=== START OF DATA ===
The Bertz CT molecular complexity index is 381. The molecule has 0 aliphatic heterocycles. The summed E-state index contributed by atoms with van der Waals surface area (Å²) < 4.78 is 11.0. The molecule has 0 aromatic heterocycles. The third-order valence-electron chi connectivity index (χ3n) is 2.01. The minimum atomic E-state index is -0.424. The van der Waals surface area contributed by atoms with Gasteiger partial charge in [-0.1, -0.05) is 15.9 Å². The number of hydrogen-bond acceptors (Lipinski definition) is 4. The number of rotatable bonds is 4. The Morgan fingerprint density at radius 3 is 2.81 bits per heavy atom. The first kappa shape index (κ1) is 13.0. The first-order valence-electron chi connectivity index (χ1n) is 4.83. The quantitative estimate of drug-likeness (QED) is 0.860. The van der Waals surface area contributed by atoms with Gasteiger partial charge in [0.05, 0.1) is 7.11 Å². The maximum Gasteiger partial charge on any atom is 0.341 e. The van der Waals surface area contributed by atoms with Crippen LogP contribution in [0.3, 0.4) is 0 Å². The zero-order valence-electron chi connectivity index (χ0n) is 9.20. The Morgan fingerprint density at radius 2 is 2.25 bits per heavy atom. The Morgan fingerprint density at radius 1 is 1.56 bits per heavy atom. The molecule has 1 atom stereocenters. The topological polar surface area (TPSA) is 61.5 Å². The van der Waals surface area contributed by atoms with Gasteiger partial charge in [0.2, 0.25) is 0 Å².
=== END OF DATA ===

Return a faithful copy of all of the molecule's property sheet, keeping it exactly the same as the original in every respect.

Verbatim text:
The Bertz CT molecular complexity index is 381. The molecule has 0 aliphatic heterocycles. The summed E-state index contributed by atoms with van der Waals surface area (Å²) < 4.78 is 11.0. The molecule has 0 aromatic heterocycles. The third-order valence-electron chi connectivity index (χ3n) is 2.01. The minimum atomic E-state index is -0.424. The van der Waals surface area contributed by atoms with Gasteiger partial charge in [-0.1, -0.05) is 15.9 Å². The number of hydrogen-bond acceptors (Lipinski definition) is 4. The number of rotatable bonds is 4. The Morgan fingerprint density at radius 3 is 2.81 bits per heavy atom. The first kappa shape index (κ1) is 13.0. The first-order valence-electron chi connectivity index (χ1n) is 4.83. The quantitative estimate of drug-likeness (QED) is 0.860. The van der Waals surface area contributed by atoms with Gasteiger partial charge in [0.05, 0.1) is 7.11 Å². The maximum Gasteiger partial charge on any atom is 0.341 e. The van der Waals surface area contributed by atoms with Crippen LogP contribution in [0.3, 0.4) is 0 Å². The zero-order valence-electron chi connectivity index (χ0n) is 9.20. The Morgan fingerprint density at radius 2 is 2.25 bits per heavy atom. The Morgan fingerprint density at radius 1 is 1.56 bits per heavy atom. The molecule has 1 atom stereocenters. The topological polar surface area (TPSA) is 61.5 Å². The van der Waals surface area contributed by atoms with Gasteiger partial charge in [0.2, 0.25) is 0 Å².